Reading the Library of Ashurbanipal: A Multi-sectional Analysis of Assyriology's Foundational Corpus

Lead Research Organisation: The British Museum
Department Name: Middle East


Reading the Library of Ashurbanipal will interpret the single most important group of texts from the ancient Near East using a series of interlocking case studies. The 31,000 tablets and fragments found in the ruins of Nineveh, the capital of King Ashurbanipal's (668-631 BCE) empire, have been central to the modern study of Assyrian and Babylonian scholarship for almost two centuries now. Yet the sheer size and complexity of this corpus, together with uncertainties generated by the shortcomings of the pioneering excavation techniques and museological practices, have hindered our understanding of what that collection of texts actually represents. For while we now understand in detail particular texts or groups within the "Library", we know very little about the "Library" itself. A body of interpretations has accumulated, based on the experience of several individual scholars, but the evidence base for these interpretations is very weak. These interpretations are open to serious challenge.
Reading the Library of Ashurbanipal addresses the key question: What is "Ashurbanipal's Library", as we know it? The project approaches this question through three subsidiary research objectives, each of which leverages paratextual information to elucidate a significant section of the corpus. The first such objective, "Understanding Colophon Types", systematically analyses the scribal notes appended to Library tablets by establishing a new taxonomy and studying the relationship between the text contained on the tablets and the colophons appended to them. For the first time, it will establish how many tablets from Nineveh bear a library label and how many tablets belonged to collections other than Ashurbanipal's own. The second objective, "Literature in Library Records", correlates the tablets discovered at Nineveh with those mentioned in ancient lists recording acquisitions by Ashurbanipal. This will reveal key information about the scope of his collection, as well as how his library functioned. The third objective, "Tablets to Nineveh", exploits the information provided in the texts about the origin of the originals from which they were copied. The main points to be studied are how scholarly knowledge arrived at Nineveh, what the significance of the Assyrian and Babylonian inputs was, and what form they took.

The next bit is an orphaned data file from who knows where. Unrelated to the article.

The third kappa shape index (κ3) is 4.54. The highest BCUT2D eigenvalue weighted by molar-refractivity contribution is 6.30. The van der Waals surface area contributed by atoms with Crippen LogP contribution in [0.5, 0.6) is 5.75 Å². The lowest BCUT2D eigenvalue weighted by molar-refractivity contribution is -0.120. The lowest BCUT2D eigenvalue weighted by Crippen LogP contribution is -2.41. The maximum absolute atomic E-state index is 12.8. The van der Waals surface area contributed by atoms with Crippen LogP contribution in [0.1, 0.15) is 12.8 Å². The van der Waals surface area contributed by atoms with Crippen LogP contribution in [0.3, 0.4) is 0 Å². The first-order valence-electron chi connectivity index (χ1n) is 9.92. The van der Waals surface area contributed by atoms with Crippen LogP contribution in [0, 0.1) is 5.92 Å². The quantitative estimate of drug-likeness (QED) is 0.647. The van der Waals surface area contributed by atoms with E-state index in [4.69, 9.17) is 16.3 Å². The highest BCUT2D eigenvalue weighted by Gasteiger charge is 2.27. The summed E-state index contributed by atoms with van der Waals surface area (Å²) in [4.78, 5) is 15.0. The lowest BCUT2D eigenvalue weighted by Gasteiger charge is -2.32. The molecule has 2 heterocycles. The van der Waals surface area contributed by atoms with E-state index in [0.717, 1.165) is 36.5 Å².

Reading the Library of Ashurbanipal makes it possible for the first time to offer an analysis of the "Library" based on detailed, systematic and thorough surveys of the evidence. It builds on many years of preparatory work, and utilises digital technologies to help overcome the otherwise unmanageable mass of material. The project relies on a series of carefully constructed studies to investigate aspects of the Library that have never been the topic of serious scrutiny, and benefits from the uniquely close relationship of British Museum staff with the collection and from the pioneering methods to study cuneiform tablets developed at LMU Munich.


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Title Colophons database 
Description The database collects and describes the corpus of tablets that forms the basis of the study. It is fundamental to our research. At present it is accessible to project members. In due course it will be made public. 
Type Of Material Database/Collection of data 
Year Produced 2020 
Provided To Others? No  
Impact The database permits us to define and refine our study corpus. It allows us to manipulate and visualise the data we have collected, helping us to evaluate correlations between features. 
Title Corpus of transliterations 
Description The corpus is a dataset containing transliterations of all the colophons under study in the project. 
Type Of Material Database/Collection of data 
Year Produced 2020 
Provided To Others? No  
Impact The corpus allows us to classify the individual manuscripts, reconstruct composite editions, facilitates joins between fragments, and will allow us to present content externally.